March 21st, 2013
Talk about timing: just Monday a group of Republican notables working with the RNC put a plan to revive the party, and here at Epolitics.com, we already had a response ready to roll. The RNC’s Growth and Opportunity Project report hasn’t been well received in all quarters (too say the least), with plenty of conservatives dismissing it as just another plan by the elites to marginalize the party’s grassroots in favor of dreaded Centrists. The interesting angle from our point of view was the part — reported early by Yahoo News — that urges the party to create a data infrastructure to power the kind of voter targeting at which the Obama campaign (among others) has excelled.
So, can big data save the Republican Party? If not, what about social media, which has also been touted as a potential source of salvation? Just a few weeks ago I handed the Campaigns and Elections folks the latest TechBytes column, and we rushed it online ahead of the print edition this week to take advantage of its discussion of both social media and data in terms of a Republican revival. Let’s start with the social angle:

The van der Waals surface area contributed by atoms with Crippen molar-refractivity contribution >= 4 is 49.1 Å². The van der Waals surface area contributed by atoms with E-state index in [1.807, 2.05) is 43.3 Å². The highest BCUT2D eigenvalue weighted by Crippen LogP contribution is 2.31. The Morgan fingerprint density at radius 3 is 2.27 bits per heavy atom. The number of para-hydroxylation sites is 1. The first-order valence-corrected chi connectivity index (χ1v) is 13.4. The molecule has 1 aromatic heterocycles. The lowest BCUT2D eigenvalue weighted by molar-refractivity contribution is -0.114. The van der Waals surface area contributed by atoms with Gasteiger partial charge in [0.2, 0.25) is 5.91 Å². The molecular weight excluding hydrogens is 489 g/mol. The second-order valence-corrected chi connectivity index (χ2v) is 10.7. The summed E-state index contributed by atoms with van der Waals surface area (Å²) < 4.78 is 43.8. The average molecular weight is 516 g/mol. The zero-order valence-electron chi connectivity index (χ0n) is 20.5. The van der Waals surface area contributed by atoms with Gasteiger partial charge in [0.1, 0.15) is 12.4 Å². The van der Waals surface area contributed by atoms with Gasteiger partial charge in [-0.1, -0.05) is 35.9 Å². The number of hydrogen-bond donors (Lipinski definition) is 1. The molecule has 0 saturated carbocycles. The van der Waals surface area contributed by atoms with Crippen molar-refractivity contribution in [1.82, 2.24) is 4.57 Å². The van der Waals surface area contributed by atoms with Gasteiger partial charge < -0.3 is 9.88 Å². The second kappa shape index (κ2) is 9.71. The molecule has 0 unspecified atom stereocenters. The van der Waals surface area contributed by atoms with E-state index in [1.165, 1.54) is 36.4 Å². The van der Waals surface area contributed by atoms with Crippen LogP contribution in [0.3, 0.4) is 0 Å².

…for a genuinely popular movement to arise, you need ideas and candidates that generate enthusiasm, along with a large enough group of people who are open to joining in….Social media will be a part of any Republican resurgence in the near future — the tools are simply too politically useful to ignore. And with the right message and the right messenger, Republicans could set social media alight if they find the proper moment. Absent any of those three factors, though, Republicans will simply be rolling a rock up a hill, again and again.
Next, big data:
Republicans are certainly no strangers to political data. Their 2004 microtargeting turnout operation is still lauded by political professionals as both innovative and successful. But as with social media, using data to find persuadable voters depends on the existence of a sizable pool of persuadable voters. Data can help campaigns identify the people who may be open to supporting them, but data won’t create that pool of potential supporters. The people actually need to be there in the first place for data mining techniques to pinpoint them, making data no more of a panacea than social media.
Head over to the C&E site for the whole article, and I guarantee you won’t be disappointed — even though you may disagree.